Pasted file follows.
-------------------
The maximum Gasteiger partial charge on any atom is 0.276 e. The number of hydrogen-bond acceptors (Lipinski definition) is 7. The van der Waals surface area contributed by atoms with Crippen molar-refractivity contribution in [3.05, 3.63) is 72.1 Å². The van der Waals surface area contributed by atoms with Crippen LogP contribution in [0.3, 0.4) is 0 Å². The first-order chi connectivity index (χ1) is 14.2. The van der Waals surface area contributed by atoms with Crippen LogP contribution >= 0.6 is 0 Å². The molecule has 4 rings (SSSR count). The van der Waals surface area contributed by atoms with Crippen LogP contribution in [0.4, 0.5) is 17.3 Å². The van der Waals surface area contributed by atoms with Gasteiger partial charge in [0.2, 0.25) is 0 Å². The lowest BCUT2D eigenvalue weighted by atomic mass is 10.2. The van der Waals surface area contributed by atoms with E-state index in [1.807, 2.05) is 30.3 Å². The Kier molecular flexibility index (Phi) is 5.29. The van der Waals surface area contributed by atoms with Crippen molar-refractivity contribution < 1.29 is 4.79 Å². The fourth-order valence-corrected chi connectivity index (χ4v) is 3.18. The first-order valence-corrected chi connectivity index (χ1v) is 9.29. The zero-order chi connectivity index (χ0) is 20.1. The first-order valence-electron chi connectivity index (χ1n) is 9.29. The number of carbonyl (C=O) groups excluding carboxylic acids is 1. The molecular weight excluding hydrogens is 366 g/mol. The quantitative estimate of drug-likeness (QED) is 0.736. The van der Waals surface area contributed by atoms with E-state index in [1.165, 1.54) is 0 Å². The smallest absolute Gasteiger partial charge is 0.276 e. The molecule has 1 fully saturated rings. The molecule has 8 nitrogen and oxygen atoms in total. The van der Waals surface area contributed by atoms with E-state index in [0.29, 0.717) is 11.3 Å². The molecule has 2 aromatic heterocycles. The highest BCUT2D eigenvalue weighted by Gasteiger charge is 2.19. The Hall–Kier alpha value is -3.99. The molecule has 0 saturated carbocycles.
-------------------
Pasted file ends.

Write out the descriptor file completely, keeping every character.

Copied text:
The maximum Gasteiger partial charge on any atom is 0.276 e. The number of hydrogen-bond acceptors (Lipinski definition) is 7. The van der Waals surface area contributed by atoms with Crippen molar-refractivity contribution in [3.05, 3.63) is 72.1 Å². The van der Waals surface area contributed by atoms with Crippen LogP contribution in [0.3, 0.4) is 0 Å². The first-order chi connectivity index (χ1) is 14.2. The van der Waals surface area contributed by atoms with Crippen LogP contribution >= 0.6 is 0 Å². The molecule has 4 rings (SSSR count). The van der Waals surface area contributed by atoms with Crippen LogP contribution in [0.4, 0.5) is 17.3 Å². The van der Waals surface area contributed by atoms with Gasteiger partial charge in [0.2, 0.25) is 0 Å². The lowest BCUT2D eigenvalue weighted by atomic mass is 10.2. The van der Waals surface area contributed by atoms with E-state index in [1.807, 2.05) is 30.3 Å². The Kier molecular flexibility index (Phi) is 5.29. The van der Waals surface area contributed by atoms with Crippen molar-refractivity contribution < 1.29 is 4.79 Å². The fourth-order valence-corrected chi connectivity index (χ4v) is 3.18. The first-order valence-corrected chi connectivity index (χ1v) is 9.29. The zero-order chi connectivity index (χ0) is 20.1. The first-order valence-electron chi connectivity index (χ1n) is 9.29. The number of carbonyl (C=O) groups excluding carboxylic acids is 1. The molecular weight excluding hydrogens is 366 g/mol. The quantitative estimate of drug-likeness (QED) is 0.736. The van der Waals surface area contributed by atoms with E-state index in [1.165, 1.54) is 0 Å². The smallest absolute Gasteiger partial charge is 0.276 e. The molecule has 1 fully saturated rings. The molecule has 8 nitrogen and oxygen atoms in total. The van der Waals surface area contributed by atoms with E-state index in [0.29, 0.717) is 11.3 Å². The molecule has 2 aromatic heterocycles. The highest BCUT2D eigenvalue weighted by Gasteiger charge is 2.19. The Hall–Kier alpha value is -3.99. The molecule has 0 saturated carbocycles.